It was the same story with the revolutions that followed. Demonstrators lined the streets and squares of American cities, offering speeches and toasts in support of the insurgents in Italy, Austria, and Germany. The press, which had traditionally devoted far more newsprint to foreign than to domestic affairs, became even more engrossed with events across the Atlantic. Profiles of Giuseppe Mazzini (1805–1872), Kossuth, and other revolutionary leaders appeared on front pages. Diplomats rushed to recognize republican governments, sometimes with more enthusiasm than discretion. A minor diplomatic row ensued when word leaked out that an American diplomat had been sent to Hungary in hopes of recognizing a new republic. Writers and intellectuals stood in awe of the revolutionary wave that had swept through Europe. They were delighted to witness the downfall of monarchies and the realization of national aspirations by hitherto oppressed minorities and rejoiced in the enhanced status of the United States, whose own revolution they assumed had inspired the events of 1848.
From the beginning, however, critical voices marred this apparent consensus. France was the most common target of these skeptics. History justified circumspection, critics explained; the precedents of 1789 and 1830 did not auger well for the prospects of French republicanism, or even for peaceful, orderly change of any kind. Some critics of democracy—Herman Melville (1819–1891) and his Knickerbocker friends were prominent among these—idealized the culture of monarchial France and were loath to see it toppled by the mob. Overall, conservatives had little faith in the prospects for change inaugurated by revolutionary violence, particularly when history seemed to indicate that events would inevitably spin out of the control of moderates. Whig organs, such as the North American Review and National Intelligencer, made this argument most forcefully. Congratulating France was premature, they maintained, until the revolution had run its course.
Some antislavery activists made much of the provisional French government's abolition of slavery in its colonies and pointed up the hypocrisy of the slave-holding United States congratulating Europeans for achieving freedom. A few southerners stressed the dangers for the South in praising revolutionary change against constituted authority. But sectionalism was not a strong determinant of support for or opposition to the European Revolutions of 1848. When Kossuth toured the United States in 1851–1852, he alienated both apologists for slavery and antislavery activists. The former objected to his association with dubious "isms," and the latter recoiled from his refusal to endorse abolition. Southern voices, including that of Jefferson Davis (1808–1889), the future president of the Confederate States of America, were prominent in support of the Allen resolution in early 1848. Many northerners, from George Ticknor (1789–1871) to Daniel Webster (1782–1852), expressed caution or skepticism toward the prospects for liberalization in Europe. Such views were far more strongly rooted in ideology than sectional identity.
Prejudices against French national character fed American skepticism toward its mid-century revolution. The French were widely believed to be dissipated, undisciplined, perfidious, and volatile, all qualities that were inconsistent with republican institutions. Ticknor, John C. Calhoun (1782–1850), and George Kendall (1809–1867), the European correspondent of the New Orleans Daily Picayune, were just a few of the prominent voices who doubted whether the people of France were capable of governing themselves. By mid-century, these convictions were informed by emerging concepts of scientific racism. Group features that had been attributed to environment and history began to be seen as hereditary, innate, and unchangeable. These concepts influenced American perceptions of revolutions in Austria and on the Italian peninsula. Nathaniel Niles (1741–1828), the American minister at Turin, felt that prospects for republicanism in Italy were doomed because the "Italian character is so thoroughly imbued with intolerance and sentiments of hatred personal and political . . . as to forbid the establishment of any form of government founded on mutual concession and a partial surrender of rights and interests for the common good" (quoted in Noether, p. 383).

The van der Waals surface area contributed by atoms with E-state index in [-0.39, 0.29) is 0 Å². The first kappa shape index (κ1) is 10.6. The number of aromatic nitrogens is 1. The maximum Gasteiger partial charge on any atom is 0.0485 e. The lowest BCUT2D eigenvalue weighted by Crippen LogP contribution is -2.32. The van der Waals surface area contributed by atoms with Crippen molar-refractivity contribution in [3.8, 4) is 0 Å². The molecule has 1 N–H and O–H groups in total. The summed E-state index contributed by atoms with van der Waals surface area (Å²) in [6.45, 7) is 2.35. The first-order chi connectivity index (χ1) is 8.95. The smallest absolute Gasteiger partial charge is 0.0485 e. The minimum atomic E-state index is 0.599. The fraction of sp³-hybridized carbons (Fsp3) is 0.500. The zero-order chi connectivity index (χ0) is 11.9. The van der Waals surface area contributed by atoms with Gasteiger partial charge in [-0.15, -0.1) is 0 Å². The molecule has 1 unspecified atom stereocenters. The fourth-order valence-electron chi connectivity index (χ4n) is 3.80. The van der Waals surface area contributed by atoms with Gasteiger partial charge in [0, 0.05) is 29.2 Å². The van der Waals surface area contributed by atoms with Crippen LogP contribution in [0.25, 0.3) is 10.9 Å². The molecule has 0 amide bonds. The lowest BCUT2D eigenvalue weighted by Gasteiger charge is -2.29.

Throughout 1848 these notions were clearly in the minority. As republicanism in France gave way to socialism and dictatorship the tide of public opinion began to turn decisively. The reactionary resurgence of 1849–1852 lent credibility to early critics of the revolution. The June Days in Paris fed American disillusionment. In Mardi (1849) Melville articulated his conviction that France's mob violence and conservative reaction were attributable to a misplaced faith in popular government. An anonymous scroll admonishes the people of Vivenza (the United States), "Better be secure under one king, than exposed to violence from twenty millions of monarchs, though oneself be of the number" (p. 529). Donald Mitchell's reports for the New York Courier and Enquirer stressed the cruelty and socialist ideology of the rioters. His portrayal proved to be more influential than reports such as those submitted by Charles A. Dana (1819–1897), whose sympathies for the rioters clashed with deep cultural prejudices against French violence and socialism. Others who had given the revolution their support reconsidered. Mob violence horrified Emerson, who was more sympathetic to the idea of mankind than he was to flesh-and-blood men (particularly in groups). He soon took to denouncing "Red Revolution" in his public lectures.